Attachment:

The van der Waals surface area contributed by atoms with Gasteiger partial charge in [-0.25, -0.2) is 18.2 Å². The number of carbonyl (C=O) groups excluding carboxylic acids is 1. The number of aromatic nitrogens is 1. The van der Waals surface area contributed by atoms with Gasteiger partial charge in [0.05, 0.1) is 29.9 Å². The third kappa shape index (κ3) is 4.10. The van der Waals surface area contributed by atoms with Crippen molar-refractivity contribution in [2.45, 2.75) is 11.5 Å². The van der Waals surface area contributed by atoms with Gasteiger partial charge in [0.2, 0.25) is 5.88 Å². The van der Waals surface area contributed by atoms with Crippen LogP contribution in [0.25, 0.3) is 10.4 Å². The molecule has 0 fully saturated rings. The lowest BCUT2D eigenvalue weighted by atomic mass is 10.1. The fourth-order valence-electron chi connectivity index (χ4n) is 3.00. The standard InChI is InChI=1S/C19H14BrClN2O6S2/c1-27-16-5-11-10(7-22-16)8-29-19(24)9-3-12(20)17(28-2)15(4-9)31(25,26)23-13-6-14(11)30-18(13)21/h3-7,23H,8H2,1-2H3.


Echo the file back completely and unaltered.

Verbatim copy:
The van der Waals surface area contributed by atoms with Gasteiger partial charge in [-0.25, -0.2) is 18.2 Å². The number of carbonyl (C=O) groups excluding carboxylic acids is 1. The number of aromatic nitrogens is 1. The van der Waals surface area contributed by atoms with Gasteiger partial charge in [0.05, 0.1) is 29.9 Å². The third kappa shape index (κ3) is 4.10. The van der Waals surface area contributed by atoms with Crippen molar-refractivity contribution in [2.45, 2.75) is 11.5 Å². The van der Waals surface area contributed by atoms with Gasteiger partial charge in [0.2, 0.25) is 5.88 Å². The van der Waals surface area contributed by atoms with Crippen LogP contribution in [0.25, 0.3) is 10.4 Å². The molecule has 0 fully saturated rings. The lowest BCUT2D eigenvalue weighted by atomic mass is 10.1. The fourth-order valence-electron chi connectivity index (χ4n) is 3.00. The standard InChI is InChI=1S/C19H14BrClN2O6S2/c1-27-16-5-11-10(7-22-16)8-29-19(24)9-3-12(20)17(28-2)15(4-9)31(25,26)23-13-6-14(11)30-18(13)21/h3-7,23H,8H2,1-2H3.